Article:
Chase is changing the way you can transfer Ultimate Rewards points starting tomorrow, 15 November 2015. Currently, rules restrict the transfer of points to only your own accounts or the account of a spouse. Starting tomorrow, you can transfer points only to yourself or authorized account cardholders. That’s an unwelcome, but actually not a horrible change – read on to find out why.
Here’s the official words from Chase:
We are making changes to the Chase Ultimate Rewards® point transfer program.
Here are a few things you need to know:
- Starting November 15th, when you transfer points to participating frequent travel programs, you can only transfer points to yourself or one additional household member who is listed on your card account as an authorized user.
- If you previously saved your frequent travel program numbers on Chase Ultimate Rewards, you will need to reenter them.
- Please make sure the name on your Chase account matches the name on your frequent travel program accounts.
To view the current Rewards Program Agreement, click here.
We apologize for any inconvenience. Thank you for being a valued customer.
Currently, transfering Chase points is akin to the Wild West. Sure, Chase warns you in bold red letters that you can only transfer to yourself or a spouse, but the bottom line is you can enter any name you want and transfer points — a points broker’s dream. I am not sure that is why Chase specifcailly decided to more strictly limit transfers, but certainly it will be more difficult for the quick sale of points when your transfer recipeints must be authorized users.
Chase’s big warning against transfers was more than enough to dissuade me from doing so, but instant transfers to anyone’s account certainly provided a convenient way to help a family member or friend get the points needed to book an award. That’s truly the beauty of Ultimate Rewards – instant, fee-free transfers in increments as small as 1,000 points.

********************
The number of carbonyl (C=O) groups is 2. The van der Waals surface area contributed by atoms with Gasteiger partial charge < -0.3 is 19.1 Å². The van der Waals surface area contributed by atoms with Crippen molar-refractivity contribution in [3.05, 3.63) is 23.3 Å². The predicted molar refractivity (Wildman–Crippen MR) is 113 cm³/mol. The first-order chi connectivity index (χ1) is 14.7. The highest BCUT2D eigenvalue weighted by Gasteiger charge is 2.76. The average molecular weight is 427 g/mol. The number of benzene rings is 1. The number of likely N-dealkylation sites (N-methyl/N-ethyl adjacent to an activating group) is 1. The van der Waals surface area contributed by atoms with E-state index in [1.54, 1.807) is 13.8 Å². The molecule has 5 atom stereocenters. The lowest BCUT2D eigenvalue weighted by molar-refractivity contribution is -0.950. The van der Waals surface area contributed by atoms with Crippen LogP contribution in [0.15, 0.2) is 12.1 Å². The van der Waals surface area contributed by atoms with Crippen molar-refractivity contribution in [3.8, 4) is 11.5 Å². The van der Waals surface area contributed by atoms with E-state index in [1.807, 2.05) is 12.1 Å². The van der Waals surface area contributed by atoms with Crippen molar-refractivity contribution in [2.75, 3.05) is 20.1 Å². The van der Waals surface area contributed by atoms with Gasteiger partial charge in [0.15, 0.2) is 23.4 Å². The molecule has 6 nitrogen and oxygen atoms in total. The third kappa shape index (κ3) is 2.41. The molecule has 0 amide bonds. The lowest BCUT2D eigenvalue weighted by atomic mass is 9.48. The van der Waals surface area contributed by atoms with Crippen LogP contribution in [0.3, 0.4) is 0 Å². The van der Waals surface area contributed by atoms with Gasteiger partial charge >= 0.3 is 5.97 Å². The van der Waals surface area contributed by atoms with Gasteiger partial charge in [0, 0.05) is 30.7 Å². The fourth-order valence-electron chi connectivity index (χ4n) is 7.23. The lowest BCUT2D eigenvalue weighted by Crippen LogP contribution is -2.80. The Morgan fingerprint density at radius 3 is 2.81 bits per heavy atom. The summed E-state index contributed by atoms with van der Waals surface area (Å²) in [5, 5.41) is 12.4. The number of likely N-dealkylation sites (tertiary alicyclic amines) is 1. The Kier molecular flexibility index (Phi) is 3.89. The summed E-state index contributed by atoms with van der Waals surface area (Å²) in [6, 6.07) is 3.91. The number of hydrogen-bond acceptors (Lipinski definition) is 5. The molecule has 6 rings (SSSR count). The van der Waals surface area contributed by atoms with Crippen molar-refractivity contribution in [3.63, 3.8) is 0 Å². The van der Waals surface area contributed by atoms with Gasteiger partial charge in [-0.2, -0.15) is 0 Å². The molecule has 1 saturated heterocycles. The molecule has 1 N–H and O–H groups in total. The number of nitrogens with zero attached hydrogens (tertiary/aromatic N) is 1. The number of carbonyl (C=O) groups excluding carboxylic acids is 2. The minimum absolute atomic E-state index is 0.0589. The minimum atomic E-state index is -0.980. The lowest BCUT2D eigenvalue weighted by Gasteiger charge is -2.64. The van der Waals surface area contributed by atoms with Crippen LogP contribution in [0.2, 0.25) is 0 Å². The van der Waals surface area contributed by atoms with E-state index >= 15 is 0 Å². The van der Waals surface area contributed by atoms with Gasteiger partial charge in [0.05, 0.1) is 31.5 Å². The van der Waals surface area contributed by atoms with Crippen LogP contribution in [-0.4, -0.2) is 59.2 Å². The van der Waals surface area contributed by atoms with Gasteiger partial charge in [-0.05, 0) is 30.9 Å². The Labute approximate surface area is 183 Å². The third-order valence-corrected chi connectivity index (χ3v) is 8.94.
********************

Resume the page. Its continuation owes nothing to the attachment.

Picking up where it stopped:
Notice that while the new rules potentially allow much greater flexiblity in transfer, since an aurhorized user does not have to be a spouse, the language is still limiting: transfers will be permitted to “an additional household member who is listed on your card account as an authorized user.” It remains to be seen how easy it will be to remove one authorized user and add another — hopefully as easy as it is today to add and remove spouses!
The only other issue I see is one that happened when American Express enacted a similar policy — sometimes your name on the loyalty account does not preceisely match your name on the card and that will create a big problem. The solution in that case will be to call Chase and see if they can manually modify your name in the Ultimate Rewards portal. If we are talking Matthew and Matt that likely will not be an issue.
It is understnadble why Chase has further cracked down on transfers and thankfully there will still be some flexibility in who you can transfer points to. Chase Ultimate Rewards remains a valuable loyalty currency.